A Time to Speak — Answers to Natural Family Planning questions

By Jacqui Rapp

Jacqueline Rapp
Jacqui Rapp

Have you ever had questions about Natural Family Planning (NFP) but you didn’t know whom to ask? Have you ever just wondered what NFP is all about? I’m hoping to answer some of those questions that I’ve heard over and over again. I’m not an expert, just a regular old user of NFP, so these answers just come from the heart of myself, and others, who have been using NFP over the years.

What is Natural
Family Planning?

Natural Family Planning is a way of spacing your children naturally. It uses the body’s natural cycles and cues to determine when a woman is fertile. If you do not want to get pregnant, then you avoid intercourse during the fertile time. If you do wish to get pregnant, then you know when the fertile time is so that you are more likely to get pregnant. There are different methods of NFP and each one checks slightly different symptoms, but they all work on the same premise.

You mean there are
different forms of NFP?

Yes, there are several different ways to practice NFP. There are methods that check different cues that the woman’s body is giving during a fertile phase in her cycle. There are many different types of NFP out there and it’s best to investigate them all to see which one will be best for you and your spouse.

Is NFP difficult?

Learning a method can be a little challenging, I’ll admit, but with a certified instructor and a few cycles of practice, it gets much easier. The instructor works with you along the way and will guide you in how to best interpret your body cues. I will also admit that it’s not always easy when you are trying to avoid pregnancy.

It’s been my experience, as well as the experience of others, that women tend to be most “in the mood” when they are fertile. If you have discerned that now is not the time for you to bring another member into your family, then the abstaining time can be difficult. But, it is important that at that time, you and your spouse have discovered other ways to be intimate that will keep your fire kindled when you are “safe” to be sexually intimate again.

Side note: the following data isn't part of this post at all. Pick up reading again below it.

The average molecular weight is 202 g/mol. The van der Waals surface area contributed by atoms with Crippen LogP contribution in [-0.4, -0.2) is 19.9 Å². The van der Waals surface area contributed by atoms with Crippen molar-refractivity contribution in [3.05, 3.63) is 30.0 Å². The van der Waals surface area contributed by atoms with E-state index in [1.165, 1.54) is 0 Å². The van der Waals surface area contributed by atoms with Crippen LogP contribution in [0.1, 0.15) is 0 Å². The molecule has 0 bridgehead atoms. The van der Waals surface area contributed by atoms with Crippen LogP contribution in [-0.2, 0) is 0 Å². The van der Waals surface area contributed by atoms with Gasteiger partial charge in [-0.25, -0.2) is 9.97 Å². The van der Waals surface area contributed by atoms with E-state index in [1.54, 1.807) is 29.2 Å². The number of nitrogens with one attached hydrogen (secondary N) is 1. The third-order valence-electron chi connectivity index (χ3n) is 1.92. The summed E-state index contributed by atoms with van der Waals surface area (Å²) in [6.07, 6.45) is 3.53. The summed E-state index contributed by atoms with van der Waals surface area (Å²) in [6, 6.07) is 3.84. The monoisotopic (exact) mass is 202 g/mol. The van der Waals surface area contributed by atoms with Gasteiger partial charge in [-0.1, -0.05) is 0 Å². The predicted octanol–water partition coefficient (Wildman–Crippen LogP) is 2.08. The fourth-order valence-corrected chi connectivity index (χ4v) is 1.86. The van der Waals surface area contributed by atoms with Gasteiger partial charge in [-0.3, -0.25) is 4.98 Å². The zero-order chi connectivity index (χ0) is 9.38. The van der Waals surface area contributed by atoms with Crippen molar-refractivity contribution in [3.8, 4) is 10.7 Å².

It is expensive?

The main expense of NFP is taking the class. Once you have learned the method, however, there are no more costs for the rest of your life. It has been my experience that once you have learned a method then you have instructor support for the rest of your life as well, so there is no need to worry about continuing fees. Unlike artificial birth control that you have to keep constantly paying for, this is a one-time investment in your marriage that will last a lifetime.

Isn’t it just Catholic birth control?

No, artificial birth control interrupts the natural course of events. It keeps the body from functioning the way that it was meant to function or comes between the spouses in their ability to procreate. NFP works with the body of the woman and does nothing to interrupt her fertility. Artificial birth control says, “I give you all of myself except my fertility.” NFP says, “I give myself completely and totally to you.” Not having sexual relations while you are fertile is not contrary to that notion.

Where can I
find resources?

There are lots of great resources out there about NFP. You can start by contacting the diocese to see what classes are being offered. There are also online resources like, Northwest Family Services (https://nwfs.org), Couple to Couple League (https://ccli.org), Billings Method (https://www.thebillingsovulationmethod.org/), Creigton Method (https://www.creightonmodel.com/) and Marquette Method (https://nfp.marquette.edu/). There are also great books like “The Sinner’s Guide to Natural Family Planning” by Simcha Fisher. Check it all out and see what will work best for you.

I know these aren’t all of the questions that could be asked, but I hope that I’ve given you enough of a taste of NFP to get you to want to know more. It is a wonderful journey into a world of knowing your body and being empowered as a woman, and it allows you to fully embrace the church’s teaching on the theology of the body. I know that the journey for us has been fulfilling and has taught us a lot about ourselves and our marriage. I ask you to consider the journey for yourself.

Jacqui Rapp is a member of Our Lady of Mt. Carmel Church and is a canon lawyer in training to be a Natural Family Planning instructor.

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